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Mineralogy and Petrology

, Volume 112, Supplement 1, pp 291–300 | Cite as

Ferropericlase inclusions in ultradeep diamonds from Sao Luiz (Brazil): high Li abundances and diverse Li-isotope and trace element compositions suggest an origin from a subduction mélange

  • Hans-Michael Seitz
  • Gerhard P. BreyEmail author
  • Jeffrey W. Harris
  • Soodabeh Durali-Müller
  • Thomas Ludwig
  • Heidi E. Höfer
Original Paper

Abstract

The most remarkable feature of the inclusion suite in ultradeep alluvial and kimberlitic diamonds from Sao Luiz (Juina area in Brazil) is the enormous range in Mg# [100xMg/(Mg + Fe)] of the ferropericlases (fper). The Mg-richer ferropericlases are from the boundary to the lower mantle or from the lower mantle itself when they coexist with ringwoodite or Mg- perovskite (bridgmanite). This, however, is not an explanation for the more Fe-rich members and a lowermost mantle or a “D” layer origin has been proposed for them. Such a suggested ultra-deep origin separates the Fe-rich fper-bearing diamonds from the rest of the Sao Luiz ultradeep diamond inclusion suite, which also contains Ca-rich phases. These are now thought to have an origin in the uppermost lower mantle and in the transition zone and to belong either to a peridotitic or mafic (subducted oceanic crust) protolith lithology. We analysed a new set of more Fe-rich ferropericlase inclusions from 10 Sao Luiz ultradeep alluvial diamonds for their Li isotope composition by solution MC-ICP-MS (multi collector inductively coupled plasma mass spectrometry), their major and minor elements by EPMA (electron probe micro-analyser) and their Li-contents by SIMS (secondary ion mass spectrometry), with the aim to understand the origin of the ferropericlase protoliths. Our new data confirm the wide range of ferropericlase Mg# that were reported before and augment the known lack of correlation between major and minor elements. Four pooled ferropericlase inclusions from four diamonds provided sufficient material to determine for the first time their Li isotope composition, which ranges from δ7Li + 9.6 ‰ to −3.9 ‰. This wide Li isotopic range encompasses that of serpentinized ocean floor peridotites including rodingites and ophicarbonates, fresh and altered MORB (mid ocean ridge basalt), seafloor sediments and of eclogites. This large range in Li isotopic composition, up to 5 times higher than ‘primitive upper mantle’ Li-abundances, and an extremely large and incoherent range in Mg# and Cr, Ni, Mn, Na contents in the ferropericlase inclusions suggests that their protoliths were members of the above lithologies. This mélange of altered rocks originally contained a variety of carbonates (calcite, magnesite, dolomite, siderite) and brucite as the secondary products in veins and as patches and Ca-rich members like rodingites and ophicarbonates. Dehydration and redox reactions during or after deep subduction into the transition zone and the upper parts of the lower mantle led to the formation of diamond and ferropericlase inclusions with variable compositions and a predominance of the Ca-rich, high-pressure silicate inclusions. We suggest that the latter originated from peridotites, mafic rocks and sedimentary rocks as redox products between calcite and SiO2.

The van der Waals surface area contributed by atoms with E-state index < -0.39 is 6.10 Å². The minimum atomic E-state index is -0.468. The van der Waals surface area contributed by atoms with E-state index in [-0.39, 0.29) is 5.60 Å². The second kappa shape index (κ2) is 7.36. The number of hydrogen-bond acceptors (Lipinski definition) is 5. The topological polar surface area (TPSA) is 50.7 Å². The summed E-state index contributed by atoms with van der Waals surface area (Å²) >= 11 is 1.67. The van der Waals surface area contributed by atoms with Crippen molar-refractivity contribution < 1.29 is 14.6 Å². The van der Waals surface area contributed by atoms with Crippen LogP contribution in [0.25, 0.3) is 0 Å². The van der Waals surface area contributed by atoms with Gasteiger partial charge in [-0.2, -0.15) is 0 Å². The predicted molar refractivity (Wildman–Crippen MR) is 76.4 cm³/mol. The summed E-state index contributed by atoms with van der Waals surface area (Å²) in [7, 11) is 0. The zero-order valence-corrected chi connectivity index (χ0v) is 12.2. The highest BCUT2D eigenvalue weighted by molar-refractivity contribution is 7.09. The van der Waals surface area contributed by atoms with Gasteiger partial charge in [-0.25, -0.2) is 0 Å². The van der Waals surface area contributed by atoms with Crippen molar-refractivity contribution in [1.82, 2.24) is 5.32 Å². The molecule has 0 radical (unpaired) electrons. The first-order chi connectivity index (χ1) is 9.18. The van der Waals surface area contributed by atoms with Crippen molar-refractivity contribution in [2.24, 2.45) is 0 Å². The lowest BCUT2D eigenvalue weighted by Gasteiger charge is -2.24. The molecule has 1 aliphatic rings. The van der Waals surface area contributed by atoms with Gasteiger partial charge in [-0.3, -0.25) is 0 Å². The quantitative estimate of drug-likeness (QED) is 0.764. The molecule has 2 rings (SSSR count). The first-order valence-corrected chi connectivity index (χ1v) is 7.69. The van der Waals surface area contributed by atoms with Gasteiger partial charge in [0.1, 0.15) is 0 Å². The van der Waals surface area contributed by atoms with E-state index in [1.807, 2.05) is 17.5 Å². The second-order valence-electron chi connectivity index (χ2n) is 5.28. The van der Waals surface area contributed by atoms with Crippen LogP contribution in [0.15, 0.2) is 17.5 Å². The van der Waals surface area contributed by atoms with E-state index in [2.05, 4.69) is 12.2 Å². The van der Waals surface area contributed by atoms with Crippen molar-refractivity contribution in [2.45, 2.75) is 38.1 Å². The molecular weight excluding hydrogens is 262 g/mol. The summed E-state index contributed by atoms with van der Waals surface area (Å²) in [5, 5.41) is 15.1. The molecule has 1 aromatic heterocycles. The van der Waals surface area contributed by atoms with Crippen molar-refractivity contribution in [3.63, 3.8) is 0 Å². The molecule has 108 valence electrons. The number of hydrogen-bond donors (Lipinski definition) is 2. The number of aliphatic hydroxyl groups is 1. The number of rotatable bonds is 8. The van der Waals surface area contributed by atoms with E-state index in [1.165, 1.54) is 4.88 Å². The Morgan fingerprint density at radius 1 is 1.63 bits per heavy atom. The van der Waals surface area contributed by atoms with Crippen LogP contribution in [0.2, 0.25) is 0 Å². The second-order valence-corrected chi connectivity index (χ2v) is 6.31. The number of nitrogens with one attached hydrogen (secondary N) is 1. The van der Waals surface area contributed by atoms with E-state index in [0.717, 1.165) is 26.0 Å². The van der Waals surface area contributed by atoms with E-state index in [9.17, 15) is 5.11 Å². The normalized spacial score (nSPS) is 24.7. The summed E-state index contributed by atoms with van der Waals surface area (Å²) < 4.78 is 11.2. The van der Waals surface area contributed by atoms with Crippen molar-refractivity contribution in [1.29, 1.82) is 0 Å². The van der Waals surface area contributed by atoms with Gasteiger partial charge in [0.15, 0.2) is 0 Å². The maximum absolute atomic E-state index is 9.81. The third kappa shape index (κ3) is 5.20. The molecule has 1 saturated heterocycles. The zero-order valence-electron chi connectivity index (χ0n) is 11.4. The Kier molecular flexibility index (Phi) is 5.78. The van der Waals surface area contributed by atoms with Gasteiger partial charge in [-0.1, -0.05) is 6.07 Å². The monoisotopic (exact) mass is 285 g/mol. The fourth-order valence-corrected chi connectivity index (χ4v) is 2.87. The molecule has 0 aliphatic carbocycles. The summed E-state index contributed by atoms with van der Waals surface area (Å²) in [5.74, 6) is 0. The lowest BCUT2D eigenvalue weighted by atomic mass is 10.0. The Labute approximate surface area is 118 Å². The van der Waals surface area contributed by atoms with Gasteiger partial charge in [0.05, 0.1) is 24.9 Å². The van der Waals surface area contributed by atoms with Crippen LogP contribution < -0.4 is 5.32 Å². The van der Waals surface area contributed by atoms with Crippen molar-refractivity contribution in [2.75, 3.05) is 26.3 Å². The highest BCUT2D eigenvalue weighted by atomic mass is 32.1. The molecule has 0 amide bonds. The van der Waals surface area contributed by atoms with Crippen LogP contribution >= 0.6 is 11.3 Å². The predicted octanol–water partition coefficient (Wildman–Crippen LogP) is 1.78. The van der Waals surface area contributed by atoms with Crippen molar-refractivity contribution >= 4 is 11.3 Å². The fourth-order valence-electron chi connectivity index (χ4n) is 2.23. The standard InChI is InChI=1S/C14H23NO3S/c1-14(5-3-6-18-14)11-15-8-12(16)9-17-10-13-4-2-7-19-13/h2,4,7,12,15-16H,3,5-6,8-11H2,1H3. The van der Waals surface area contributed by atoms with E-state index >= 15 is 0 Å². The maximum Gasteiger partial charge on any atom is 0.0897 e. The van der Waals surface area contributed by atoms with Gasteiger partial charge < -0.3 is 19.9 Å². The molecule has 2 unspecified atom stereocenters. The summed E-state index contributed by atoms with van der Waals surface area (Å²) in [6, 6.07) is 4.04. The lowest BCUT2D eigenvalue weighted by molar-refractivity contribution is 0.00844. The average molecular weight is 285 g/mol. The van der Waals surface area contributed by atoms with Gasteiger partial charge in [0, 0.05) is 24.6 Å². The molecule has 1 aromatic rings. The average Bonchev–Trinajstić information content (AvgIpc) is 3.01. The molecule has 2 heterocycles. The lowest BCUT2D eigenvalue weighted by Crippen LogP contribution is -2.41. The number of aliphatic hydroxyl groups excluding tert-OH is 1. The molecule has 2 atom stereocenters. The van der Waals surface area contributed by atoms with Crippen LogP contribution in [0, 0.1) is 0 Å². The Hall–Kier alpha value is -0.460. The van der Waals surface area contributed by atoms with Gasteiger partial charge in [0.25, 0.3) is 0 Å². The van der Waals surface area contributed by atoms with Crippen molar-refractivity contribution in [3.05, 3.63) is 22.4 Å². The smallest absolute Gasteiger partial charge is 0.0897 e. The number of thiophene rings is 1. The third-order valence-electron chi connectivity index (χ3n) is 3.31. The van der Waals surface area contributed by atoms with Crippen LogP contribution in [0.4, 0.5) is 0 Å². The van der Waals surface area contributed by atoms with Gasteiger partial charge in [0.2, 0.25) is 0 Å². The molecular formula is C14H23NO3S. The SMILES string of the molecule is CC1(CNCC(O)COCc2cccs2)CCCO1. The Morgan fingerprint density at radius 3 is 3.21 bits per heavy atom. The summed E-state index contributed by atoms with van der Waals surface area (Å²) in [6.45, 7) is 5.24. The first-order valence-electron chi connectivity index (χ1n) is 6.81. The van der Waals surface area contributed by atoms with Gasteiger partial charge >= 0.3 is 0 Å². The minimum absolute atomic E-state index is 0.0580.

Keywords

Lithium isotopes Ferropericlase Diamond Subduction Serpentinite Redox reactions 

Notes

Acknowledgements

We profited from discussions with Thomas Stachel, Alan Woodland, Sonja Aulbach, and Andrei Girnis. David Green made valuable suggestions to the manuscript. We thank Anna Karina Neumann, Thomas Kautz, Franz Kneissl and Jan Heliosch for technical advice and assistance. We also thank the reviewers Ben Harte and Galina Bulanova and the editor, Roberta Rudnick, for constructive comments on the manuscript. Co-author J.W.H. thanks the Diamond Trading Company (a member of the DeBeers Group of Companies) for the donation of the diamonds used in this study. This study was financially supported by the Deutsche Forschungsgemeinschaft through grant BR 1012/24-1 to G.B.

Supplementary material

710_2018_572_MOESM1_ESM.pdf (841 kb)
ESM 1 (PDF 840 kb)

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Copyright information

© Springer-Verlag GmbH Austria, part of Springer Nature 2018

Authors and Affiliations

  1. 1.Institut fuer Geowissenschaften, MineralogieGoethe Universitaet FrankfurtFrankfurtGermany
  2. 2.School of Geographical and Earth SciencesUniversity of GlasgowGlasgowUK
  3. 3.Institut fuer GeowissenschaftenUniversitaet HeidelbergHeidelbergGermany

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